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Offense wins games, defense wins championships

4 Nov



Lyons, Sean (2016): Corporate Defense and the Value Preservation Imperative: Bulletproof Your Corporate Defense Program, Taylor & Francis Group, ISBN 978-1-4987-4228-3


Book review by Dr. Rainer Lenz, Frankfurt/Main,

Offense wins games, defense wins championships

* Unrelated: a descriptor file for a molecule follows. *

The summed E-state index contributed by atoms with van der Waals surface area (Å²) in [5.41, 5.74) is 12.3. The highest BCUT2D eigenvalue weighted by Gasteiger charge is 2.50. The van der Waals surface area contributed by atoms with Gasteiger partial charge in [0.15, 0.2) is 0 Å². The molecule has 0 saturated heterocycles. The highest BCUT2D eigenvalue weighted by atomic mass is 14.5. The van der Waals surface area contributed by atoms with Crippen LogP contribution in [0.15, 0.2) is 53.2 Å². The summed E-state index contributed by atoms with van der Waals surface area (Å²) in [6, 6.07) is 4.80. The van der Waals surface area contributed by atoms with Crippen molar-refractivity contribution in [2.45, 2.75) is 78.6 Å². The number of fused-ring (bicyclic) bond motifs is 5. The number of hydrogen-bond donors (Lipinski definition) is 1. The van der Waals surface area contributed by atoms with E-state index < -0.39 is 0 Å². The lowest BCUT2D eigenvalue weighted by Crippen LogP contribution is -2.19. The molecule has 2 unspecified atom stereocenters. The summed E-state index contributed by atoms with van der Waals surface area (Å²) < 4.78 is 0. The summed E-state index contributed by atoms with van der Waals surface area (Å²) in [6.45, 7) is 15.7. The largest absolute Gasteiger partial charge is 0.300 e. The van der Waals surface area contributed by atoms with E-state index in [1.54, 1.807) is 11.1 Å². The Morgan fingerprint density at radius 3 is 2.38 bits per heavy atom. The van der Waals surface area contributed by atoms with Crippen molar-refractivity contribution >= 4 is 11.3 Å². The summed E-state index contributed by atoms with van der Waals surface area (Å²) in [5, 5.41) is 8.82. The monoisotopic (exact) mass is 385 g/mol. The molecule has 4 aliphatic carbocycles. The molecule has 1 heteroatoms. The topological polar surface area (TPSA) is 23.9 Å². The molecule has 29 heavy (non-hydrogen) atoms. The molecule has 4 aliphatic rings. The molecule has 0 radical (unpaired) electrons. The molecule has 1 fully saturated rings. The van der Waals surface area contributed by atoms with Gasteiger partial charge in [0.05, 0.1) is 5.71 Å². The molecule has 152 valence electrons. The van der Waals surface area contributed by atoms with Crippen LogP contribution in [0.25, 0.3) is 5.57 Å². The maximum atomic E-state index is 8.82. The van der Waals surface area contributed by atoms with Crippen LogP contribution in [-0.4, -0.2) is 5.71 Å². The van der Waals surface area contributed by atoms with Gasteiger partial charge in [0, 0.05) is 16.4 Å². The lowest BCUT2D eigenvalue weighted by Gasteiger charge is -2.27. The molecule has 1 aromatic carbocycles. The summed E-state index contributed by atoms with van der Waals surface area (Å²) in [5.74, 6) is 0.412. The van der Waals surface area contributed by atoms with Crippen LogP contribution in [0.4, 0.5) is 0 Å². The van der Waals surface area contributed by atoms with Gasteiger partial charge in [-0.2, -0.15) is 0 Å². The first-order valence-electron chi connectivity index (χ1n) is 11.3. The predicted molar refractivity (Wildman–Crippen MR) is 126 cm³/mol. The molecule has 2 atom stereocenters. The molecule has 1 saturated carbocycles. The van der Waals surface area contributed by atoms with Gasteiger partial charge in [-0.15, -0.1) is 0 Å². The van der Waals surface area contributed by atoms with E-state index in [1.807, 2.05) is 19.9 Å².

Sean Lyons published this new book in September 2016. I happily share my token of appreciation by providing a little book review. Sean introduces the terminology of “corporate defense”. His reference to the old sporting aphorism that “offense wins games, defense wins championships” is a helpful analogy. In order to win a football game the team has to score one more goal than the opponent. What seems to make good sense in sports, may work in business, too. Modern play seeks to incorporate offense (value creation) and defense (value protection) in all actors – with complementary roles. Sean is looking for the ideal mix between offense and defense, the “golden mean”, the healthy balance. Moreover, Sean diagnoses a defense deficit in many organizations. With that starting point, Sean views the Three-Lines-Of-Defense-Model (3LoD), the current paradigm, as part of the problem, not part of the solution. I fully concur with that. Viewing, for example, the genesis of major banks, the Deutsche Bank in Germany or Wells Fargo in the US may serve as prominent case studies, using that model, it seems that this model may have promoted a misleading sense of security. The model exclusively talks about defense. The model seems to ignore the human factor. The model seems to be an undue simplification. Consequently, the 3LoD-Model is not relevant in many organizations outside the banking sector. Time is ripe to overhaul the 3LoD-Model. I am fully on-board with that ambition. Having diagnosed the shortcomings of the 3LoD-Model, Sean suggests his five lines of corporate defense, (1) the operational line management, (2) tactical oversight functions, (3) independent internal assurance, (4) executive management, and (5) the board. Similarly, the draft King IV report on Corporate Governance for South Africa expands the 3LoD-Model to five lines of assurance. Sean offers a detailed roadmap to put such a system in place. That deserves much credit. The approach suggested may be perceived as theoretical in parts, it may be too complex for many, and it may only be relevant for very big organizations. I personally doubt that adding more lines of defense per se will be the best solution to address the fast evolving risk universe organizations are facing. Sean also acknowledges that consideration and advocates an integrated perspective, integrated thinking at the end of his book; rightfully so. I see the main value of Sean’s book in detailing the various elements of “corporate defense” (e.g. governance, risk, compliance, intelligence, security, resilience, controls, and assurance) and in demanding an integrated approach, also including the offense side of the corporate agenda in order to strengthen corporate governance. In doing so, Sean’s book may become a stepping stone for corporations introducing the role of a “Chief Governance Officer”. That role, however, may then compete in a way with the CEO, the Chief Executive Officer. Or, how do we have to think about that? I am curious to learn about companies that have put the “Corporate Defense Management and the Value Preservation Imperative” in place effectively. I am positive there is more interesting work forthcoming from Sean. And, I am keen on reading it.